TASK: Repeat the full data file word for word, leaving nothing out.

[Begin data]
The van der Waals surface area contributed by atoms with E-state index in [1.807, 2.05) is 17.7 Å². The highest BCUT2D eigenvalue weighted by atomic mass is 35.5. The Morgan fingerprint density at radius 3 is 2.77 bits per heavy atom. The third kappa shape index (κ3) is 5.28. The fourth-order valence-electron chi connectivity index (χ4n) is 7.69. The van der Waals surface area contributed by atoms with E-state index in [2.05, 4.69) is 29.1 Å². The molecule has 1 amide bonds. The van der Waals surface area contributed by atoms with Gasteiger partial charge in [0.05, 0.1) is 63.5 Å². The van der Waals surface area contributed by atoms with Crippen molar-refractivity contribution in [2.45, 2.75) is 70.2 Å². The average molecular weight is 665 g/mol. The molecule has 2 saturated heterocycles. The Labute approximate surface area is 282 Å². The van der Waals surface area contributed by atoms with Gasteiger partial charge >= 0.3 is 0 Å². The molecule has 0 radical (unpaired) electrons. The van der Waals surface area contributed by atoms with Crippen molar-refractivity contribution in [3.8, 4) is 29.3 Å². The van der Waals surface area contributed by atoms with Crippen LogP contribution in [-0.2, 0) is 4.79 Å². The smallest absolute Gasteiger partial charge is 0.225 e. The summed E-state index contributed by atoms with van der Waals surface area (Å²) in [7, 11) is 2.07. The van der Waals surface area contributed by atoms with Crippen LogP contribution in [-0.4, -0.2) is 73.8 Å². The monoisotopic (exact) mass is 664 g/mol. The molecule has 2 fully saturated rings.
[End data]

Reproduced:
The van der Waals surface area contributed by atoms with E-state index in [1.807, 2.05) is 17.7 Å². The highest BCUT2D eigenvalue weighted by atomic mass is 35.5. The Morgan fingerprint density at radius 3 is 2.77 bits per heavy atom. The third kappa shape index (κ3) is 5.28. The fourth-order valence-electron chi connectivity index (χ4n) is 7.69. The van der Waals surface area contributed by atoms with E-state index in [2.05, 4.69) is 29.1 Å². The molecule has 1 amide bonds. The van der Waals surface area contributed by atoms with Gasteiger partial charge in [0.05, 0.1) is 63.5 Å². The van der Waals surface area contributed by atoms with Crippen molar-refractivity contribution in [2.45, 2.75) is 70.2 Å². The average molecular weight is 665 g/mol. The molecule has 2 saturated heterocycles. The Labute approximate surface area is 282 Å². The van der Waals surface area contributed by atoms with Gasteiger partial charge >= 0.3 is 0 Å². The molecule has 0 radical (unpaired) electrons. The van der Waals surface area contributed by atoms with Crippen molar-refractivity contribution in [3.8, 4) is 29.3 Å². The van der Waals surface area contributed by atoms with Crippen LogP contribution in [-0.2, 0) is 4.79 Å². The smallest absolute Gasteiger partial charge is 0.225 e. The summed E-state index contributed by atoms with van der Waals surface area (Å²) in [7, 11) is 2.07. The van der Waals surface area contributed by atoms with Crippen LogP contribution in [-0.4, -0.2) is 73.8 Å². The monoisotopic (exact) mass is 664 g/mol. The molecule has 2 fully saturated rings.